As a result of love and possible lunacy, I am blessed with five children. Two, a son and a daughter, are mine by birth. Three stepdaughters are mine by marriage. They range in age from 15-25 and in heights from 4’10’ to 6’2”, with the youngest two, ironically being the tallest. All are very unique in personality, accomplishments, talents and interests. As a result of the ages, we are beyond the stage of club sports, music lessons and school productions. We are in the Age of Ceremonies now. Every May/June finds us traveling to or planning a celebration of one kind or another. Time is now marked by Commencements rather than tournaments or banquets.
Just last week, I attended the most recent of our Ceremonies. This one was held in Boston, Massachusetts at none other than the oldest and most prestigious College in the country. We went to Harvard to attend one of our daughters’ Commissioning and then Commencement ceremonies. As a side note, I have noticed that the higher the cost of tuition, the more ceremonies are performed upon graduation. I guess College administrators want to make sure we get our money’s worth! Thus, these events are often 2-3 day affairs. As I sat through the reading of the names of the graduates on a very warm and sunny Thursday early afternoon, I thought about what makes a child “College and Career Ready”. How were these bright, young adults considered ready to enter the “Real World”? Are they truly “Career Ready”? Some of them definitely are. Others will find that they are not and will retreat back into academia to pursue further education and stave off entering the responsibilities that come with adulthood. Still others will forge forward only to wake up one day and ask themselves “How did I get here?”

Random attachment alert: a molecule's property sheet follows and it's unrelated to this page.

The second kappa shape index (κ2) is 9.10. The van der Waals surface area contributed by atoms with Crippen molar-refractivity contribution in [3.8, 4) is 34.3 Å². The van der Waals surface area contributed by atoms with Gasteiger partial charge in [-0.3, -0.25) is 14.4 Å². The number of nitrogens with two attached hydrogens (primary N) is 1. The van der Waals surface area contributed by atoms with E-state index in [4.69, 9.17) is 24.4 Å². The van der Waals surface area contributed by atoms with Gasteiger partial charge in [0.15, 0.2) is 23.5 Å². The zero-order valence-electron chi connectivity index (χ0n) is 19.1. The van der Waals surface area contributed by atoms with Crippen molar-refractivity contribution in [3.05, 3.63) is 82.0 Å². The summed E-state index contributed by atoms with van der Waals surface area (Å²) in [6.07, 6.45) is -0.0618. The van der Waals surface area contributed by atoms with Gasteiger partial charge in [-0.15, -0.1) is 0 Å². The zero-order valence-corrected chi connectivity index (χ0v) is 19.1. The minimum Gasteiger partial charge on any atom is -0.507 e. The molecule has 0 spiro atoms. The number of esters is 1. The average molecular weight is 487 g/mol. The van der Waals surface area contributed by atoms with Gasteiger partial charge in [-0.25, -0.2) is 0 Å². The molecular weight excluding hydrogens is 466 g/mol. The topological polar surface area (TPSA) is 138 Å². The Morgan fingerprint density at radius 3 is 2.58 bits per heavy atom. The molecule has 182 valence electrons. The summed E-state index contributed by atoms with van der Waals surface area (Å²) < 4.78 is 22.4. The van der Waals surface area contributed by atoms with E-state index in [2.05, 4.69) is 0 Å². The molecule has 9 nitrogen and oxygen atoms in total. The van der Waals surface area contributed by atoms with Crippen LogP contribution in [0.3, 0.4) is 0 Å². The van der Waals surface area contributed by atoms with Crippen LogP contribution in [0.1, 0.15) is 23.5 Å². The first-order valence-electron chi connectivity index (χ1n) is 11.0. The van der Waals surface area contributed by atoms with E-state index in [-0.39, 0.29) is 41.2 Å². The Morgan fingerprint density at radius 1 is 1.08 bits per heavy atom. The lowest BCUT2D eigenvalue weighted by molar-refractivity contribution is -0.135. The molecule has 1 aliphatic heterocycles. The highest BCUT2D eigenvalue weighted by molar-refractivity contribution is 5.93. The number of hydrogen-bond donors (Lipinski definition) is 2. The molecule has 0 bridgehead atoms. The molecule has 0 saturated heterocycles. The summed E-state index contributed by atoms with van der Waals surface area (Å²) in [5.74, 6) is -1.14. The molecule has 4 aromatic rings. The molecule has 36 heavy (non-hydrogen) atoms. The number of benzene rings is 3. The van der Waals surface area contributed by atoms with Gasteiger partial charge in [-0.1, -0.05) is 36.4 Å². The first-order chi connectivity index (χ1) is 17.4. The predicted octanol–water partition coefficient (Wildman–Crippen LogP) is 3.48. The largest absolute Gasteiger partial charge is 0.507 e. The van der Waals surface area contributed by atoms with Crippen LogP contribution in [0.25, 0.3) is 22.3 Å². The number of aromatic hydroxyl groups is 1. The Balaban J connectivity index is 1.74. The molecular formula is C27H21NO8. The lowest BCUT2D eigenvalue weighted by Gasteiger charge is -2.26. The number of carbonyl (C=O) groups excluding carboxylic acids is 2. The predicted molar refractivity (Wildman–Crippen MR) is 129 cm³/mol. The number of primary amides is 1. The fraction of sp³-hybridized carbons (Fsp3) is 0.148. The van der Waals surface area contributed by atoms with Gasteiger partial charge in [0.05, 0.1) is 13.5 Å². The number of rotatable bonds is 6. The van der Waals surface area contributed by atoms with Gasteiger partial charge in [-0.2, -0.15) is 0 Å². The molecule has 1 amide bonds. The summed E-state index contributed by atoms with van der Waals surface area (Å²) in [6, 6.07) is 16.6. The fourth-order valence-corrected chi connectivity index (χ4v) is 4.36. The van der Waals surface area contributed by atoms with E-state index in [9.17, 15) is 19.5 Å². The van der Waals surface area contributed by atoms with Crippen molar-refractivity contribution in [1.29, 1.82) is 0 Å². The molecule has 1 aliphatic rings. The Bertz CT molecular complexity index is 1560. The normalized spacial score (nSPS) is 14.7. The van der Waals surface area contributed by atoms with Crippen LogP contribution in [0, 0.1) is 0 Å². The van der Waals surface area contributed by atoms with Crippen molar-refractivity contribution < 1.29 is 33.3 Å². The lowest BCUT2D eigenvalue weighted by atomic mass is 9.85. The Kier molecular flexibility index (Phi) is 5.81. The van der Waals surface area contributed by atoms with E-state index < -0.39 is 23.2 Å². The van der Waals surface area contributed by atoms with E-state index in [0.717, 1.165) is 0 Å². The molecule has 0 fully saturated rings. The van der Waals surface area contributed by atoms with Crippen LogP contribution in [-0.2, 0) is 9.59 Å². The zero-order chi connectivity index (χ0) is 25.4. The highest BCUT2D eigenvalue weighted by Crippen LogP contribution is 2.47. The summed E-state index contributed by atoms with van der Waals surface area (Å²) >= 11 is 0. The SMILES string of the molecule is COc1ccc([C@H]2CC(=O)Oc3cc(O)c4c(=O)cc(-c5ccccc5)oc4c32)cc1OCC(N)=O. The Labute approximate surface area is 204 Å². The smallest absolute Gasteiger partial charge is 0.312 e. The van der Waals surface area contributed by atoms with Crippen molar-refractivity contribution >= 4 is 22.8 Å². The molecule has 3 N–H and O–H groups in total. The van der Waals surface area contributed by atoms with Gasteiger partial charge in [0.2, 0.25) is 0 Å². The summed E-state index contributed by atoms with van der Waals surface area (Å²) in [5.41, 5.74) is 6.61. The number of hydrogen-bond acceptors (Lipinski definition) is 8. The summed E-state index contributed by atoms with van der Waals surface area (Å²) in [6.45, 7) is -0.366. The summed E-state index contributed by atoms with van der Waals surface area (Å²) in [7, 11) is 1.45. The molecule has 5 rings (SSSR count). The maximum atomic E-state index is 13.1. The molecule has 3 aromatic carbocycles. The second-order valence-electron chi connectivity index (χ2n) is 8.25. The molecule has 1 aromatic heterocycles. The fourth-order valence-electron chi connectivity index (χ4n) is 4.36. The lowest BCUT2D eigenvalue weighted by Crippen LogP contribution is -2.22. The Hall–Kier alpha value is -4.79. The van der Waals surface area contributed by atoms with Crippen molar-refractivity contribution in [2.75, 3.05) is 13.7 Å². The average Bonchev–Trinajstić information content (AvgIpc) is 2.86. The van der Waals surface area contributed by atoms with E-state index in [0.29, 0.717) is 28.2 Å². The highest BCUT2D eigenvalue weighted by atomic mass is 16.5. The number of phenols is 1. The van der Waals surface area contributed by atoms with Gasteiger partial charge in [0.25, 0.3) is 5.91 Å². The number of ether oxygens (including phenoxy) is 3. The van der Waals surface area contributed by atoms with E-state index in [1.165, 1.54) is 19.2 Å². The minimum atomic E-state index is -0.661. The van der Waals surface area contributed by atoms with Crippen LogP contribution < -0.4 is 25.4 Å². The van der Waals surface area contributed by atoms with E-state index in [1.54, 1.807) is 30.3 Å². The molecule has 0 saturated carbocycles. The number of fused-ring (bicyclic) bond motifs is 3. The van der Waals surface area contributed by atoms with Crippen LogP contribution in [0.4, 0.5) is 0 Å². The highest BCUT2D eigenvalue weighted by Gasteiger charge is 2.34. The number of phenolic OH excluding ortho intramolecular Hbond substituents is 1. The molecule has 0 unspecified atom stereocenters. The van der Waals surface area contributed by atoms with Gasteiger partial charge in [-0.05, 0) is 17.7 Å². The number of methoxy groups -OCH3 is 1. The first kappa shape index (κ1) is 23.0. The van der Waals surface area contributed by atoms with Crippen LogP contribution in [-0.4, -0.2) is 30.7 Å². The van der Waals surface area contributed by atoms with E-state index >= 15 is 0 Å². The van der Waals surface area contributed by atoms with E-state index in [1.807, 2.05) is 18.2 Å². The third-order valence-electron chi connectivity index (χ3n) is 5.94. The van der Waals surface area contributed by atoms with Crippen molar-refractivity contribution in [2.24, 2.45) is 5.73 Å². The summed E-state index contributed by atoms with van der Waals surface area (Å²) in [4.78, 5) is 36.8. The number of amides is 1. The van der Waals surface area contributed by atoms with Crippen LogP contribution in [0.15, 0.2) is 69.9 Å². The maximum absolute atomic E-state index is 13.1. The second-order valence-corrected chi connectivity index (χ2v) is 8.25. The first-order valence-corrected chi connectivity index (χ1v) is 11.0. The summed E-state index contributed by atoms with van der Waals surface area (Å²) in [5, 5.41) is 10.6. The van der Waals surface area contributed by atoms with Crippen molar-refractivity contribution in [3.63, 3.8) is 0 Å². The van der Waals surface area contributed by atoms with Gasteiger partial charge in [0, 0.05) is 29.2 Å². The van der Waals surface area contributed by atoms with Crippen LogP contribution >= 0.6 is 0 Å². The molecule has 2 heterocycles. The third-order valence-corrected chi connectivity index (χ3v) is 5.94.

This group of bright young minds were the last of the students who left high school before Common Core made its way forward. Without the current curriculum and tests, how was it determined that these students were ready to enter college and careers? I can only assume that potential school admissions officers and employers had to make that determination based on grades that were awarded on teacher made tests (Oh the horror!), teacher recommendations and involvement in clubs and activities. Without the Pearson made tests, I can only guess by the number of outstanding youths, that this must have been an arduous task.
Is a test or series of tests a true indicator of how College and Career Ready a student is? I would argue that there is no way a test can predict something as esoteric as that. As a parent of five, I can’t give much credence to it either. College and career readiness is so much more than academic knowledge or the ability to perform well on a test. To be truly ready for College and/or a career, one must possess a certain amount of maturity to be able to confidently handle the challenges of both situations. Academic knowledge does not always indicate maturity and vice versa. What determines success for one child is completely different than what determines success for another. Studies are already showing that the tests that former Secretary of Education, Arne Duncan lent so much credence to are failing to show validity. In short, these outrageously expensive assessments aren’t worth the paper they are printed on.